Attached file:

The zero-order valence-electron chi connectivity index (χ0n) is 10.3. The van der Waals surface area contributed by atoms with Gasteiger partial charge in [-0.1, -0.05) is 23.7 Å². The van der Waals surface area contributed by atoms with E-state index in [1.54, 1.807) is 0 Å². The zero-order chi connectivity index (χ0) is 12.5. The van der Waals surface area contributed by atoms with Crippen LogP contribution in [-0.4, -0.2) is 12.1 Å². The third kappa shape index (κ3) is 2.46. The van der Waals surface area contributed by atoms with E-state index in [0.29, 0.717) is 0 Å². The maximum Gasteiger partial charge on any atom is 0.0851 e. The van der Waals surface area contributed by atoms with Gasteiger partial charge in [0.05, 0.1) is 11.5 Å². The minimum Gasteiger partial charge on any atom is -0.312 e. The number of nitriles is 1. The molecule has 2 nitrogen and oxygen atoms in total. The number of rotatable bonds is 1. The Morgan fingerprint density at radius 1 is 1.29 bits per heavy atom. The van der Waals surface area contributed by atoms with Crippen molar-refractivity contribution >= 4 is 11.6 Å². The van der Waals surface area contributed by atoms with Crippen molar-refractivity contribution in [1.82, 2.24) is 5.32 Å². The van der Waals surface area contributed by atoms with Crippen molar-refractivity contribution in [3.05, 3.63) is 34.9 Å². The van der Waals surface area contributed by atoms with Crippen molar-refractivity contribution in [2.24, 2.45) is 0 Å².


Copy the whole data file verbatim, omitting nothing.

The zero-order valence-electron chi connectivity index (χ0n) is 10.3. The van der Waals surface area contributed by atoms with Gasteiger partial charge in [-0.1, -0.05) is 23.7 Å². The van der Waals surface area contributed by atoms with E-state index in [1.54, 1.807) is 0 Å². The zero-order chi connectivity index (χ0) is 12.5. The van der Waals surface area contributed by atoms with Crippen LogP contribution in [-0.4, -0.2) is 12.1 Å². The third kappa shape index (κ3) is 2.46. The van der Waals surface area contributed by atoms with E-state index in [0.29, 0.717) is 0 Å². The maximum Gasteiger partial charge on any atom is 0.0851 e. The van der Waals surface area contributed by atoms with Gasteiger partial charge in [0.05, 0.1) is 11.5 Å². The minimum Gasteiger partial charge on any atom is -0.312 e. The number of nitriles is 1. The molecule has 2 nitrogen and oxygen atoms in total. The number of rotatable bonds is 1. The Morgan fingerprint density at radius 1 is 1.29 bits per heavy atom. The van der Waals surface area contributed by atoms with Crippen molar-refractivity contribution >= 4 is 11.6 Å². The van der Waals surface area contributed by atoms with Crippen molar-refractivity contribution in [1.82, 2.24) is 5.32 Å². The van der Waals surface area contributed by atoms with Crippen molar-refractivity contribution in [3.05, 3.63) is 34.9 Å². The van der Waals surface area contributed by atoms with Crippen molar-refractivity contribution in [2.24, 2.45) is 0 Å².